Friday, January 27, 2017

Federal judge considers NM ranchers' discrimination case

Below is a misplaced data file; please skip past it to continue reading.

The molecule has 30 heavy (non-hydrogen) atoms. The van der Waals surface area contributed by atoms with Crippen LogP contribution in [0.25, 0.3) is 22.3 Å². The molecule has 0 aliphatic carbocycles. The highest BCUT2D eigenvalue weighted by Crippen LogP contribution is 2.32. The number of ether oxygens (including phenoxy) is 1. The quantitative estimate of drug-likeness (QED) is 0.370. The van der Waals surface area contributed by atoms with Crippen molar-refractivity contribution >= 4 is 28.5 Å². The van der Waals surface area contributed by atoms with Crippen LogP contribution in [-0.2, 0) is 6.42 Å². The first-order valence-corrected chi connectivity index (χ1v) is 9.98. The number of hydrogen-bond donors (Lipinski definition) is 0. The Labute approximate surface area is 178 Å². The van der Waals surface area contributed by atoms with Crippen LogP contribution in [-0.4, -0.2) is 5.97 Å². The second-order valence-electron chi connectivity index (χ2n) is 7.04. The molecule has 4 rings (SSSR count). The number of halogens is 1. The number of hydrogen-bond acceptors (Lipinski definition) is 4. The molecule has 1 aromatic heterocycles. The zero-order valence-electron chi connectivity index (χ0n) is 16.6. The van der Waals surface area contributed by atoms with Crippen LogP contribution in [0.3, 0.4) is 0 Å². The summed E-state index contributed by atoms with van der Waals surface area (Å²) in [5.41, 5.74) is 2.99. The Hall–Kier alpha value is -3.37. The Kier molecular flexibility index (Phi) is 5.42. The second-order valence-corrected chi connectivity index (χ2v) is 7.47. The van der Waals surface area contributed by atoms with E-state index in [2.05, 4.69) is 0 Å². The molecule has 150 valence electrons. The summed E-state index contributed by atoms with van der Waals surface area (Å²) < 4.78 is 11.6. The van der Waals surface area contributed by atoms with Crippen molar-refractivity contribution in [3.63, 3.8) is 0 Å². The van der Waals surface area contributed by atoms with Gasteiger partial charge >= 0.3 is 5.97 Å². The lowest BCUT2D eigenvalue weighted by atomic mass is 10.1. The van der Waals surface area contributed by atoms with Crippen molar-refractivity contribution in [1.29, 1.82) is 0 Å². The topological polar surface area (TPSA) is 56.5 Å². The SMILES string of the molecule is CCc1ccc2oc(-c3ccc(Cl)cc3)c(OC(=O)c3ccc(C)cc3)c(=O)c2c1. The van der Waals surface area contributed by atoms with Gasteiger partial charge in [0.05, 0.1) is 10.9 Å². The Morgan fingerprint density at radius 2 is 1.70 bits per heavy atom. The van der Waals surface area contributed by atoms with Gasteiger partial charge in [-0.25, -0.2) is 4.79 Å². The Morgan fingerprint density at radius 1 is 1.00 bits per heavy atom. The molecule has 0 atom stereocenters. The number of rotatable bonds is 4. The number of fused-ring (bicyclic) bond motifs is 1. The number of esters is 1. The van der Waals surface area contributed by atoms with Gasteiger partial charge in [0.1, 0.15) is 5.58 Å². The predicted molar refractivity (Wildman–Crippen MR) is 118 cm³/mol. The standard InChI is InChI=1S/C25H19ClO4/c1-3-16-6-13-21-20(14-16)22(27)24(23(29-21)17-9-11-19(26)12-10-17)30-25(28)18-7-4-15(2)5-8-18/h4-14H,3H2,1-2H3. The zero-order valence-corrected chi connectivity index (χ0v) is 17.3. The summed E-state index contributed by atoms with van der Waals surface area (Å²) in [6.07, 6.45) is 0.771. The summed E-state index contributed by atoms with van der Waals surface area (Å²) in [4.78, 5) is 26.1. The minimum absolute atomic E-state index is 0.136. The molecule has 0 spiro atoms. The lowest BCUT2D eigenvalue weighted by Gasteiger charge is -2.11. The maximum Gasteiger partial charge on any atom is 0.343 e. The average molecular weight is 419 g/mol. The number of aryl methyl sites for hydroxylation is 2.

An attorney representing Hispanic ranchers told a federal judge Thursday that the U.S. Forest Service violated the law when deciding to limit grazing on historic land grants despite recognition decades ago by the government that the descendants of Spanish colonists have a unique relationship with the land that is integral to their heritage and traditional values. Simeon Herskovitz argued that the agency failed to consider the social, economic and cultural effects that would result from limiting grazing in a region where poverty is high and the fragile existence of the rural communities there depends on access to surrounding lands. He accused forest managers of making "naked assumptions" without collecting or reviewing any data to support their position. Herskovitz laid out his arguments during a daylong hearing before U.S. District Judge James Browning in case that has been stewing for years. Browning expects to issue a ruling next month. The ranchers filed their lawsuit in 2012. It chronicles a history in which they claim the property rights of Hispanics have been ignored and an institutional bias has been allowed to continue. Efforts to get the Obama administration to address discrimination and civil rights violations repeatedly went unanswered in recent years, and many of the plaintiffs see the court case as a way to validate their concerns. "The demographics of the area and the poverty have been recognized, but the Forest Service didn't consider any of that. They ignored all those factors," said Dave Sanchez, a New Mexico rancher and member of the Northern New Mexico Stockmen's Association. In motions filed over the years, the ranchers point to a 1972 policy that emerged following the raid of the Tierra Amarilla Courthouse in 1967 over unresolved land grant issues. That policy noted the relationship Hispanic residents of northern New Mexico had with the land and declared their culture a resource that must be recognized when setting agency objectives and policies. Carlos Salazar with the stockmen's association said that policy and a more recent report highlighting civil rights violations against Latino ranchers in New Mexico and Colorado show the agency isn't following through with its own directives. "If the Forest Service was such a good neighbor, we wouldn't be standing here," he said outside the courtroom...more

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